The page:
Later this evening, as the U.S. face China in their final Victory Tour match, Abby Wambach will step off the soccer field for the last time as a player. Abby has had a somewhat contentious soccer career, but it's hard to argue with her results. She's retiring with two Olympic Gold Medals, one World Cup title, a WUSA championship, an NCAA championship, and a FIFA Ballon d'Or Award.
Abby Wambach is a legend who will leave as the all-time leading goal scorer, men or women, with 184 international goals. Her teammates, who refer to Abby as the GOAT (greatest of all time), have already started sharing farewell messages — many of them filled with tears. In tonight's sendoff, fans watching at the Superdome and on TV will have the chance to join Abby's teammates and say #ThanksAbby one last time.
Abby's departure comes at a pivotal moment in women's soccer. When she began her U.S. national team career 14 years ago, America dominated the game with physical strength and athleticism. U.S. Soccer molded its program around Abby and her head, lofting long balls over the top again and again.
And it worked for many years, because Abby was tough, fearless, and willing to put her body on the line for her teammates. More than 40 percent of Abby's record-breaking 184 goals were scored with her head.
Today, as women's soccer continues to grow in positive ways around the world, the game has advanced as well. Teams like France get by with finesse and technical skills, relying on one-touch passing, movement off the ball, and threading through-balls. Speed and power are no longer going to be enough.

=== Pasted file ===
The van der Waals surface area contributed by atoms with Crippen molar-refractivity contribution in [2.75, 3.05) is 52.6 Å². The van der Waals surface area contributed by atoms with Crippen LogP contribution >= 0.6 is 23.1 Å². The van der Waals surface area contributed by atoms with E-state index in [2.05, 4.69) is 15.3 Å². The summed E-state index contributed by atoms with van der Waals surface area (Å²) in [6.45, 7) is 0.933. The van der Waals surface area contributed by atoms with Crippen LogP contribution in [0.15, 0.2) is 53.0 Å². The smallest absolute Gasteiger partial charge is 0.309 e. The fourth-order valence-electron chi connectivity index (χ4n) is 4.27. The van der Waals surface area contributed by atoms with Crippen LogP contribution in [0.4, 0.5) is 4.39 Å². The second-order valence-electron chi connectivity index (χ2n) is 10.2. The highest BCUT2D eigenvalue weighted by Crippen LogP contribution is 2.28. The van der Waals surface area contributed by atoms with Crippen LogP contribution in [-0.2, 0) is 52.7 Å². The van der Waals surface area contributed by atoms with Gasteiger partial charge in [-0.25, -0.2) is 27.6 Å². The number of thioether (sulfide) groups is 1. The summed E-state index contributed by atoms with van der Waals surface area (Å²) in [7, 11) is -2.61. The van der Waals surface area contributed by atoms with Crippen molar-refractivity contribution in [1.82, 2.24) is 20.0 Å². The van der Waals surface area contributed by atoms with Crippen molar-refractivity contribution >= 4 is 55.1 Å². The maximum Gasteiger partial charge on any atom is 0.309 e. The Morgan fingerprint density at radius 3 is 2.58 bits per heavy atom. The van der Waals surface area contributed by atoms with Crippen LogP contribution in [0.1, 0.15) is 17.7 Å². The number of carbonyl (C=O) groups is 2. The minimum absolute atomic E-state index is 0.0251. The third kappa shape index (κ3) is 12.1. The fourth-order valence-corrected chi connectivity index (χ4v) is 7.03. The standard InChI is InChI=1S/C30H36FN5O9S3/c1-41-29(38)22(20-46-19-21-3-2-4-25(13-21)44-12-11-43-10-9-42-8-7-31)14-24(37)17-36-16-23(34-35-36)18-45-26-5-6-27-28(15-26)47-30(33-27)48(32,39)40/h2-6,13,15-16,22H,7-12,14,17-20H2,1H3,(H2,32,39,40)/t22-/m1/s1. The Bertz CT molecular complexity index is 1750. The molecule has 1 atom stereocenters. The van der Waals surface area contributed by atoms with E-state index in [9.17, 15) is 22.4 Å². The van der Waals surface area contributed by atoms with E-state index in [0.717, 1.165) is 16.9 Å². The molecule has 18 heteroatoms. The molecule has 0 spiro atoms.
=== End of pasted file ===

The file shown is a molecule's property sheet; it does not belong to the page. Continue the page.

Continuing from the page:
As Abby passes off the baton, young teammates like Morgan Brian and college standout Rose Lavelle — both highly skilled, smart studies of the game — are poised to lead this team into a new era of U.S. soccer. And Abby appears ready to use her boisterous voice in new ways: as an advocate for gender equality in the sport.
Abby leaves soccer as a player today, but I suspect this isn't the last time we feel her influence. Abby has always wanted her success to open doors for players to score even more goals, for the U.S. to win more World Cups, and for women soccer professionals to get paid more money, gain more fans in the stands, and play on better fields. I hope that's the legacy she leaves behind.
How to Watch
When: Wednesday, December 16, 5 PM PT / 8 PM ET (kickoff likely around 5:30)
Where: Superdome, New Orleans
TV: Fox Sports 1
Streaming: Fox Sports Go